So some very nice spectral shaping possibilities there.

Now let me get into some of these other ones. The transform one.

This comes up with some kind of, you know, unique sorts of sounds. A little bit on the saturation side of things too.

[vocals with transform module]

So some kind of combination on here in between some spectral processing, like when you turn on the radio setting, and additional sorts of things too.

[vocals with VocalSynth]


Next, let’s move onto Shred. This is another one. Has it’s own sort of things you can do with it, including tempo synchronize the timing of things.

[vocals with Shred module]

So it’s capable of these glitch kind of affects that people associate that you might want to — normally, you’d have to spend all of this time and effort to chop up your vocal file and do all of this stuff to accomplish it. It’s built in a kind of unique sort of randomized things into this processor.

[vocals with Shred module]

So lots of different sounds that you can come up with.

That’s individually. Again, then it’s just a matter of combining these things together. Maybe adding some distortion, some delay and filtering… Let’s listen to how that sounds.

[vocals with VocalSynth modules]

And remember, all of these parameters are going to be automatable. You can go in after the fact and automate things like the filter frequency, speakers, all of these controls, you can change on the fly to go along with your song.

So I guess that kind of just gives you an idea about the different sections of the plug-in and how to tweak them to just come up with your basic sorts of sounds. Provide a few of my own comments, then, about this brand new processor.

I think that it’s going to be very useful for a number of different people. Producers, engineers that have to work with certain styles of music, and also, things like sound for film, sound for picture, and that sort of thing. It’s definitely has a very unique niche and target audience for what it’s trying to accomplish, because it’s coming up with these very unique sorts of sounds and creative kinds of vocal effects.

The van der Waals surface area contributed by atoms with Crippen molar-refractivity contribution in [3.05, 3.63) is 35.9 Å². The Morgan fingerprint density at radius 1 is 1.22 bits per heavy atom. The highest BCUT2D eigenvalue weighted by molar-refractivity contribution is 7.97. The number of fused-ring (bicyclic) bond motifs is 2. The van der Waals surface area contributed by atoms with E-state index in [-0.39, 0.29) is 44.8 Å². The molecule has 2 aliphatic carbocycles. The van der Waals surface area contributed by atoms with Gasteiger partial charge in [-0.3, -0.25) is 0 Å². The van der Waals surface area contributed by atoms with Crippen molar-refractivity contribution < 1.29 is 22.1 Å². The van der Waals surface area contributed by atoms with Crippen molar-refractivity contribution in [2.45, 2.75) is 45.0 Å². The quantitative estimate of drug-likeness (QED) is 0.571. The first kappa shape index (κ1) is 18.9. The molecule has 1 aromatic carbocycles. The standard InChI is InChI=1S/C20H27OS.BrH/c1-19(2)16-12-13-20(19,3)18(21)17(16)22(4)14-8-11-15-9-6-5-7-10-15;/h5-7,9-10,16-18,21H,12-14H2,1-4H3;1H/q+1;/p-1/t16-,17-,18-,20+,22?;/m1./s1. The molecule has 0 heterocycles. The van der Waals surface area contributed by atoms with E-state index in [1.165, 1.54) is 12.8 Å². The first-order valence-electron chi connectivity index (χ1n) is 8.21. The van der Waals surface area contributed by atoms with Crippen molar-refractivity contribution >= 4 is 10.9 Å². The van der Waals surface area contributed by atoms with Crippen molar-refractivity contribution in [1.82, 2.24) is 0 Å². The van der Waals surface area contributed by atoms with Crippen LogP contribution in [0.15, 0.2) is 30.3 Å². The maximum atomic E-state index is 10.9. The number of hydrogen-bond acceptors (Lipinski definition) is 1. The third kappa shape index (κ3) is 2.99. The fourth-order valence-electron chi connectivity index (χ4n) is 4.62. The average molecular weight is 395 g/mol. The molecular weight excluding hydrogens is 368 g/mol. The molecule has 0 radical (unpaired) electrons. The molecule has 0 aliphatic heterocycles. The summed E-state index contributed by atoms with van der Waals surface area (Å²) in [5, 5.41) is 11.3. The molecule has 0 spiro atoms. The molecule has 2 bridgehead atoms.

This isn’t going to be your Swiss Army Knife channel strip that you just do compression, equalization, and all of that kind of stuff in here.

This plug-in is going to be if you have all of that stuff already done, and you just need to add a bit of that extra flavor on top of what you’ve already got. So if that’s what you need, that your certain styles of music that you’re working in, this plug-in’s for you.

I think it’s nice. It’s laid out well, it has a cool looking interface, very simple, easy to use, almost anyone is going to be able to pull it up, maybe adjust some parameters on a preset, and find some sound that’s pretty close to what they’re looking for.

You can’t go too deep into it because really, just the parameters are set in stone, what you’re seeing on the screen, but if you need anything — you know, you could break this down into the different sections.

If you just need a plug-in that can do pitch correction, this has got that. If you need a simple plug-in that can do things like delay, distortion, and filtering, you could bypass all of the synthesis portions of this plug-in and just use those things. They sound great.

But if you’re looking for those really unique sort of strange sounds for vocals, this is, as far as I’m concerned, the easiest plug-in for you to use where you’re just dialing in a few knobs, coming up, turning on some different things to tweak, run these things in parallel, and you’ve got an extremely wide range of sounds that you can accomplish with just one simple plug-in.

So I definitely give it my recommendation. Check it out, download it free. A demo version of it, and try it out for yourself.

So that’s all I’ve got. Until next time, take care, guys.


Eric Tarr

Eric Tarr is a musician, audio engineer, and producer based in Nashville, TN. Currently, he is a Professor of Audio Engineering Technology at Belmont University.